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Starred Review. First-time author Adiga has created a memorable tale of one taxi driver's hellish experience in modern India. Told with close attention to detail, whether it be the vivid portrait of India he paints or the transformation of Balram Halwai into a bloodthirsty murderer, Adiga writes like a seasoned professional. John Lee delivers an absolutely stunning performance, reading with a realistic and unforced East Indian dialect. He brings the story to life, reading with passion and respect for Adiga's prose. Lee currently sits at the top of the professional narrator's ladder; an actor so gifted both in his delivery and expansive palette of vocal abilities that he makes it sound easy. A Free Press hardcover (Reviews, Jan. 14). (May)
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In this darkly comic début novel set in India, Balram, a chauffeur, murders his employer, justifying his crime as the act of a "social entrepreneur." In a series of letters to the Premier of China, in anticipation of the leaders upcoming visit to Balrams homeland, the chauffeur recounts his transformation from an honest, hardworking boy growing up in "the Darkness"those areas of rural India where education and electricity are equally scarce, and where villagers banter about local elections "like eunuchs discussing the Kama Sutra"to a determined killer. He places the blame for his rage squarely on the avarice of the Indian élite, among whom bribes are commonplace, and who perpetuate a system in which many are sacrificed to the whims of a few. Adigas message isnt subtle or novel, but Balrams appealingly sardonic voice and acute observations of the social order are both winning and unsettling.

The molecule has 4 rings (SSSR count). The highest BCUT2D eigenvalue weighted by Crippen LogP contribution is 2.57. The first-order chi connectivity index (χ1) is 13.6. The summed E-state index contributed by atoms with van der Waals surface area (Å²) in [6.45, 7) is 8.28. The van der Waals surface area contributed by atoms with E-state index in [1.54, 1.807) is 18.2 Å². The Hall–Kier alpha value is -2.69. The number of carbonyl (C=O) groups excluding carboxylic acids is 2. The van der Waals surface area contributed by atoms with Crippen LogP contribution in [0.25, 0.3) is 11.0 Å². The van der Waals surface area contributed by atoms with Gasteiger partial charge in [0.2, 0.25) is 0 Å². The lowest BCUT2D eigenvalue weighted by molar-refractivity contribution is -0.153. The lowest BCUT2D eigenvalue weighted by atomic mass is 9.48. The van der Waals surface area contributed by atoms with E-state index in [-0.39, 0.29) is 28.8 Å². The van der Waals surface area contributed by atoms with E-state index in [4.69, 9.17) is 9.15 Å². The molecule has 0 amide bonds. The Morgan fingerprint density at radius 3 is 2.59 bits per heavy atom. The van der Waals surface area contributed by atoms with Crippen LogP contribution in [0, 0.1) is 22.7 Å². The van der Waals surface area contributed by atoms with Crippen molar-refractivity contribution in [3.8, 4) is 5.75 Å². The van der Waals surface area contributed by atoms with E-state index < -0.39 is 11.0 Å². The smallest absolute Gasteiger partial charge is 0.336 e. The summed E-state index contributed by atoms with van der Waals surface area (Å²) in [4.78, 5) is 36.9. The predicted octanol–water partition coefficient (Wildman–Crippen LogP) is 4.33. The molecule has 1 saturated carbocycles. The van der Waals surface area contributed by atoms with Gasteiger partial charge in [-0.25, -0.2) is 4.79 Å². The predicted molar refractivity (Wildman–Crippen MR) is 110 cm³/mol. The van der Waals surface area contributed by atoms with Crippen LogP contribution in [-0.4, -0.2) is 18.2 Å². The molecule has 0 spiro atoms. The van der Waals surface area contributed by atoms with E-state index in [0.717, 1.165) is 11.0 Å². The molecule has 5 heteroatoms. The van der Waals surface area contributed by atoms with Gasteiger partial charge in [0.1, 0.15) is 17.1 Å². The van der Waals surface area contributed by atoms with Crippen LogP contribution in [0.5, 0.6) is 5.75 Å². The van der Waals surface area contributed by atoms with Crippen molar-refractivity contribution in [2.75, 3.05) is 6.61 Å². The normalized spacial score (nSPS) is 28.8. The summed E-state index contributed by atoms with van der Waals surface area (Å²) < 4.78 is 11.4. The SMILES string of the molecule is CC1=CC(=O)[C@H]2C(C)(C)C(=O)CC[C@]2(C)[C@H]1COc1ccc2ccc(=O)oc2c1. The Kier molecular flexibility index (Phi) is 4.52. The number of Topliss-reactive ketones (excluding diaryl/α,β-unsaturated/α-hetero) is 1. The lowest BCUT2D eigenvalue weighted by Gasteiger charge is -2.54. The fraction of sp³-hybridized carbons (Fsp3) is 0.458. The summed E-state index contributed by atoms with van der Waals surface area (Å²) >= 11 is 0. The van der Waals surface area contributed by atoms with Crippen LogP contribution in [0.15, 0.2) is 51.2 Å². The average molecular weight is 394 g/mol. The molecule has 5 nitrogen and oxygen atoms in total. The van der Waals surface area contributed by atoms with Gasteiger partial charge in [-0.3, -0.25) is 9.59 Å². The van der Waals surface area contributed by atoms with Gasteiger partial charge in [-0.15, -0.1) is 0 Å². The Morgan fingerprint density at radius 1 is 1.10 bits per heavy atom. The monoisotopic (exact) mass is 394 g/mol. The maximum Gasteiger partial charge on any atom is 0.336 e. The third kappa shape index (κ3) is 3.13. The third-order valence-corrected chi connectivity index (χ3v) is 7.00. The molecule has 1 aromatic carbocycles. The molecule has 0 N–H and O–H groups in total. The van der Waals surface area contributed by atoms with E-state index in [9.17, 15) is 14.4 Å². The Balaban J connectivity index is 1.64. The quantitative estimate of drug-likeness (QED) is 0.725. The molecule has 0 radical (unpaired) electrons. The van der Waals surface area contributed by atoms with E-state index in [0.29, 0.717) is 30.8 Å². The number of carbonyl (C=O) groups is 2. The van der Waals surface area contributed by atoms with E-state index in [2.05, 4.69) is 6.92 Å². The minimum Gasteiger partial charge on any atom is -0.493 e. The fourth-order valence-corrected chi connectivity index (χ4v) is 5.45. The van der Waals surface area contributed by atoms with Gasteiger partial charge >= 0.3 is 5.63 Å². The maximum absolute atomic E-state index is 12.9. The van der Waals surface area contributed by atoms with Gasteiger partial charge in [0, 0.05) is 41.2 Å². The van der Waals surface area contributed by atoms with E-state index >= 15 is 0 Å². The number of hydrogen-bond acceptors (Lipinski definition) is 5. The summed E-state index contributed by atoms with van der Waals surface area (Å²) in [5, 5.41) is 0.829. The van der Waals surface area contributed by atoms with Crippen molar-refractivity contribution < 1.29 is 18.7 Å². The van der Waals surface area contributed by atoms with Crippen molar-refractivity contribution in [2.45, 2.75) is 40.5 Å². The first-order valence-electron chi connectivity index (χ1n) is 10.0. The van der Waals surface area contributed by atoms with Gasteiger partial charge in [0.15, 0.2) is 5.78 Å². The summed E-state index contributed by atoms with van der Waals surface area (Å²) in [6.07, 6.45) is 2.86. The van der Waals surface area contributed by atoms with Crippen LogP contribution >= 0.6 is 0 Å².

Marvelous Book! I found this book through Prof. Vinay Lal of UCLA who had this book as a required reading for one his courses. Read morePublished 24 days ago by Nester Pereira
This story provides an insight into the old Indian caste system as well as how India is changing in the modern world. It is entertaining as well as informative.Published 28 days ago by Mara Hodges
the novel didn’t disappoint me. It is interesting and educational, though not hard to take apart.The problem is I have no idea how true it is to Indian society. Read morePublished 1 month ago by Bohdan Hodiak
The White Tiger by Aravind Adiga is a humorous, satirical, yet angry, story of life in India. The plot is based on Balram Halwai, a self described “entrepreneur” writing a letter... Read morePublished 1 month ago by John Martin
I found this a most enjoyable read. The author takes the reader on a journey to today's India. The characters, locations, and drama, description of the culture and struggles of... Read morePublished 1 month ago by J. Russo
A really great book. I had to read it for my politics and literature course and enjoyed it. The main character is witty and fun to follow although the use of "beak" is a... Read morePublished 2 months ago by AJL21
I am not much of a book reader but I opted to purchase this at the suggestion of a friend who sang it's praises. The book is easy to read and a page-turner. Read morePublished 2 months ago by Varun Gadhok
having lived in india for some time (specifically, in bangalore, when the boom was just beginning), i found the overall texture of the writer's depictions and discriptions of... Read morePublished 2 months ago by cabobobbo